Even then, he felt the spark. Kansas born, Texas bred artist Jon Flaming says that at the age of five he met his artistic match, a fellow preschool-age artist whose early mastery of drawing inspired Flaming as he grew ever more obsessed with his craft. “There was this little kid who sat next to me in Sunday school, and he would draw these awesome jet airplanes,” Flaming recalls. “I wanted to draw jet airplanes as well as that kid. I've been trying ever since to draw that jet airplane.”
Jets aside, coming from a ranching culture, it was the iconography of the American West that eventually became ingrained in this artist’s aesthetic. Cowboy shows like Fury, The Rifleman and The Lone Ranger formed his early impressions of Western archetypes. From playing cowboys-and-Indians with toy rifles and bows and arrows, Flaming now plays out these scenes on canvas with brush, oil and turpentine.
His work operates as a love letter to his adopted home state, as well as a statement of independence. Opposite to the realism of artists like Frederic Remington, whose works of Texas depicted a place steeped in the male stereotype, Fleming's work is unexpectedly playful, open to interpretation and without pretense.
“I truly want to be distinctive stylistically,” he says. “A number of the early Texas artists were painters in the middle part of the 20th century. I was influenced by those artists, but I’m also influenced by Paul Cézanne, Paul Gauguin and even Pablo Picasso.”
Indeed, in looking at Flaming's portraits in his newest series, Modern Cowboy, you’ll find his shadow-faced subjects crouched and bent, wrapped inside the paintings’ tight borders, reminiscent of Picasso's vulnerable female figures.
“You’ll notice Cubist influences in my art—they’re very graphic,” says Flaming. “Creativity is by subtraction for me. In many of my pieces, you’ll see things boiled down to their most simplistic shapes. …It’s cowboys sitting on horses, or a cactus in the background, you can still see that. If you pushed my art two or three steps more, though, you would go toward big chunks of color that could become abstraction.”
“I’m trying to make a break with traditional Western art. I have an appreciation for the Western artist, but it all starts to look the same. I want to set my work apart and do something that, in my mind, is Texas art but is very distinct from the cliché Western art look.”
Flaming is also a graphic designer, working with corporate clients such as American Airlines, Dell, FedEx, Frito-Lay and Neiman Marcus. His art and design practices inform each other. In fact, this artist uses modern technology to create his color studies for paintings depicting ranch hands, historic dance halls and the shades of the Texas sun.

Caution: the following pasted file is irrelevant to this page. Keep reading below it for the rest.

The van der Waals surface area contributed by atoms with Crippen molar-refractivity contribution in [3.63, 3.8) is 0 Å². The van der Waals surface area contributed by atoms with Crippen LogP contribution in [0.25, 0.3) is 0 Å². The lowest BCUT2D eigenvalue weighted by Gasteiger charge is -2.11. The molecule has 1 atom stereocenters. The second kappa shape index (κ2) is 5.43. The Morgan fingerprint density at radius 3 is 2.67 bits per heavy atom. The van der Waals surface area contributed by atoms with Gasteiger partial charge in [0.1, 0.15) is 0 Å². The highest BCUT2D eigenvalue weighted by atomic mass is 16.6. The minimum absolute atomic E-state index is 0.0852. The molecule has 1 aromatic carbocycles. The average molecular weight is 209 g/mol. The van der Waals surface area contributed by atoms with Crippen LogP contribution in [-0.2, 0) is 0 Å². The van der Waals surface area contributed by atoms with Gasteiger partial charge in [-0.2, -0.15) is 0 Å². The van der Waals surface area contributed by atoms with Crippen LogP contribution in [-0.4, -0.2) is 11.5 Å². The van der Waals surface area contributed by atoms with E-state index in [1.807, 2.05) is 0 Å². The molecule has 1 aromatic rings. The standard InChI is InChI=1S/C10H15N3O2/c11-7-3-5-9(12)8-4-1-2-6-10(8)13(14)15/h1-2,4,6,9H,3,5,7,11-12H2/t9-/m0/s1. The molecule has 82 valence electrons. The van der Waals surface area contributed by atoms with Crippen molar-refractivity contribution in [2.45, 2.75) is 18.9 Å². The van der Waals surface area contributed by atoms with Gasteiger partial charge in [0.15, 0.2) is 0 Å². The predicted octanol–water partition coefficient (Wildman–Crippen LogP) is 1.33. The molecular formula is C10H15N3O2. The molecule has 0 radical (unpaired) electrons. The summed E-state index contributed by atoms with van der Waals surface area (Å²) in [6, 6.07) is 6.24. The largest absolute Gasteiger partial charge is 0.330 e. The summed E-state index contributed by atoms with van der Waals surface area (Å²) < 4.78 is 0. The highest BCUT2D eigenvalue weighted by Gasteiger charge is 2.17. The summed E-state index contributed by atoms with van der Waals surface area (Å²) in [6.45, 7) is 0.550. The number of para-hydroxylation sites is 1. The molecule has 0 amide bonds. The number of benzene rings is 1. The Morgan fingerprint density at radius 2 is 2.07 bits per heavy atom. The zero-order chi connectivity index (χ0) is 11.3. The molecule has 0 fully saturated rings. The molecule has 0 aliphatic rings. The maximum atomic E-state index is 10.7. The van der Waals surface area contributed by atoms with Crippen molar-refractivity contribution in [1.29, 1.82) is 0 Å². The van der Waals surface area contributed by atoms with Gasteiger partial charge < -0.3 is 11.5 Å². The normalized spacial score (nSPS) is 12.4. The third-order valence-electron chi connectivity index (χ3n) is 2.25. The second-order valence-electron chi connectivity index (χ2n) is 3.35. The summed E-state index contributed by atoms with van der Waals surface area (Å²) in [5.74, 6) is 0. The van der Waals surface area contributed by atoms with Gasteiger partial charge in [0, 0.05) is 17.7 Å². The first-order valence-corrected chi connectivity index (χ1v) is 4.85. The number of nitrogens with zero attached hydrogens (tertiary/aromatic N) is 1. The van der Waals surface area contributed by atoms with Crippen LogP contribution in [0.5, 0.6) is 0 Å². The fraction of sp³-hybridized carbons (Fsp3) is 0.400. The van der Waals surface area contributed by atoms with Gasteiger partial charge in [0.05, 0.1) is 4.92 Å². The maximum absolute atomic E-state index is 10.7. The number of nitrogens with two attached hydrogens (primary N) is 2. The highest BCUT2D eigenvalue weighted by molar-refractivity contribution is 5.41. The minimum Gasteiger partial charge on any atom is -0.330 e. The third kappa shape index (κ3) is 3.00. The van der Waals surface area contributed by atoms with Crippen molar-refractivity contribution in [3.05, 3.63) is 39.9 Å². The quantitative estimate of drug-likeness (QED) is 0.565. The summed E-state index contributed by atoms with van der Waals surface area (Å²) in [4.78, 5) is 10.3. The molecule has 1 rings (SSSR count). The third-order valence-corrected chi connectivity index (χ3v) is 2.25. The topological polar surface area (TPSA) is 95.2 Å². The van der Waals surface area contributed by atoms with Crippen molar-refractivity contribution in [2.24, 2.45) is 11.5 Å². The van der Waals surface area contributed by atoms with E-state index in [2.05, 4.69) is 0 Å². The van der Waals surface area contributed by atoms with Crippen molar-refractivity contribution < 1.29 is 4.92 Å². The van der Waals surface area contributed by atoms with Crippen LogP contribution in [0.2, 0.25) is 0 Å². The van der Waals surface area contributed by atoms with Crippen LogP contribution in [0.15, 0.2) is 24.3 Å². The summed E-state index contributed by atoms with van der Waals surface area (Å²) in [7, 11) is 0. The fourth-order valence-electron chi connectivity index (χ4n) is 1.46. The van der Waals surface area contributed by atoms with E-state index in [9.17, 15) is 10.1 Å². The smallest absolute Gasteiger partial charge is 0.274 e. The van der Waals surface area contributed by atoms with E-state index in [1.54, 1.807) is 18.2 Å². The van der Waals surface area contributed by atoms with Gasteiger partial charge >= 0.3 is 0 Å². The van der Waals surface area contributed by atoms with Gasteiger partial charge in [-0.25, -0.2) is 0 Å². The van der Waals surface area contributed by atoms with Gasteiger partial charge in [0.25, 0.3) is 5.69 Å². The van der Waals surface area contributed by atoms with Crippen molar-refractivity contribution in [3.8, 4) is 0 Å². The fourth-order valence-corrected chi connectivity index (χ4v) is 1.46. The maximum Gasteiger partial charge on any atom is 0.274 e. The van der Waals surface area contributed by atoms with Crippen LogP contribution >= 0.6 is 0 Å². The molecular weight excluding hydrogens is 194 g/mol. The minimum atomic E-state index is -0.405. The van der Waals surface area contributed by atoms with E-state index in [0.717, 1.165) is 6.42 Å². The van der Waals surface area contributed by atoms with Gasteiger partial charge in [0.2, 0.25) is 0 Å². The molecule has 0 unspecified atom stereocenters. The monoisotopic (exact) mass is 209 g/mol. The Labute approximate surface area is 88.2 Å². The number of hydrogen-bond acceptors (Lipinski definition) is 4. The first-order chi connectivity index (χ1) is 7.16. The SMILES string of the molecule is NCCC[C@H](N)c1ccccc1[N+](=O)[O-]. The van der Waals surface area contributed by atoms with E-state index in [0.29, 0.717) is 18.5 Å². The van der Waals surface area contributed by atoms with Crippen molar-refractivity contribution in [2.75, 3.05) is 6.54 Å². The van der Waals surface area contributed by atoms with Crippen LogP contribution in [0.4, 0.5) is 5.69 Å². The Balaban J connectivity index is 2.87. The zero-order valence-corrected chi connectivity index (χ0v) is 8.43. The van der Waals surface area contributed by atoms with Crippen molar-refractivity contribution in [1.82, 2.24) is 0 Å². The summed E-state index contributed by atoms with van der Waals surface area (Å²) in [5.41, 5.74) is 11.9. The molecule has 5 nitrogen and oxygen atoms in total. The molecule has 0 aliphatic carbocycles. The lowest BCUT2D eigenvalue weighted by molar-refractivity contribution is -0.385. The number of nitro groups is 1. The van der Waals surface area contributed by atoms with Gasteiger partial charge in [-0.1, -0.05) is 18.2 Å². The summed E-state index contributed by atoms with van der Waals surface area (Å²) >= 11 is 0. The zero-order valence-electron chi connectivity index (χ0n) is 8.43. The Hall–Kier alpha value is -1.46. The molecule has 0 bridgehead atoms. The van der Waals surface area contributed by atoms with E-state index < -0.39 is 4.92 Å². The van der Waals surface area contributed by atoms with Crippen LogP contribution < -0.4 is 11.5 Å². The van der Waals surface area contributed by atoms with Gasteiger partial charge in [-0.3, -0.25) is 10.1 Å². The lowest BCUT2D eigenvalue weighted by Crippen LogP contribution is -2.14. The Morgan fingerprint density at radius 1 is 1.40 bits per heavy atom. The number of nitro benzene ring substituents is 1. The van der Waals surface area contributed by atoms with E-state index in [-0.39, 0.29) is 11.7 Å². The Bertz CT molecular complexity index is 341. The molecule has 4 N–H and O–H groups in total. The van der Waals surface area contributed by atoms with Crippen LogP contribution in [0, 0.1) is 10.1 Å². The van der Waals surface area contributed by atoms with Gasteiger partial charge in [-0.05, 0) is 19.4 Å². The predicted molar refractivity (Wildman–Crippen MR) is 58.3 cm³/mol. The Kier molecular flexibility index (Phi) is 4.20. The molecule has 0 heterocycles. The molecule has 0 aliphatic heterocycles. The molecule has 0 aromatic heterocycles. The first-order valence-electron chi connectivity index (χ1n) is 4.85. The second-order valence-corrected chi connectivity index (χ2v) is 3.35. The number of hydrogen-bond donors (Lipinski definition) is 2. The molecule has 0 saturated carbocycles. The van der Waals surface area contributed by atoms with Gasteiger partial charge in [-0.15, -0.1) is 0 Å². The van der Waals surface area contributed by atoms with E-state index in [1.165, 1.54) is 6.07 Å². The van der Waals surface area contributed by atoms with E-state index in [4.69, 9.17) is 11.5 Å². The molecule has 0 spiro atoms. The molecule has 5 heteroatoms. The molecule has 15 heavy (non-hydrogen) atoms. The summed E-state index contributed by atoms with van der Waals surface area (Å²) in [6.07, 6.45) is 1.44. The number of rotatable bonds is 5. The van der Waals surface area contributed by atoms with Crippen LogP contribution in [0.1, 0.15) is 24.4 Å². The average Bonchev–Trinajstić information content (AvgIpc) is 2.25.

“If you rewind the tape and introduce Picasso to a computer, I have a feeling he would take advantage of the technology to create color studies, too,” Flaming asserts. “I’ll spend half a day at my computer and when I’m done I’ll pick up a brush and squeeze out paint.”
Whether or not his forebears would have taken to tech will remain a mystery, but it’s a fact that Flaming’s distinctive style has earned his work placement in permanent collections including the Grace Museum in Abilene, the Tyler Museum of Art and the San Angelo Museum of Fine Arts, as well as many prestigious private collections. But he hasn’t done it alone.
Flaming points to the artistic connections he’s made in Dallas, as well as the city’s strong collector base and internationally recognized galleries, as anchors for himself and other artists who call Dallas home. He has personally been represented by David Dike Fine Art for over 23 years, an example of how the vibrant artistic community in North Texas allows for creative freedom while giving artists financial security.
“Dallas has been a great place for me and my family,” he says. “I am very proud to be a part of this community. My friends, collectors and supporters here continue to encourage me in my artistic pursuits. Dallas has been very generous to me, and has allowed me to pursue my art through the ongoing patronage of numerous local collectors and individuals who have financially supported my work over many years.”
"I love Texas. It's such a big, crazy, diverse and beautiful state. As an artist, I could spend 20 lifetimes here and not capture it all. I’m a Texas artist. I’ve given myself that title.”
With the support of his city and state, Flaming continues to push the boundaries of what Western art can be. His work is a testament to the famous Lone Star state-of-mind— proudly independent while steeped in tradition.
“My collectors are visionaries,” the artist asserts. “They see where I am, tied to the past but not locked into it.”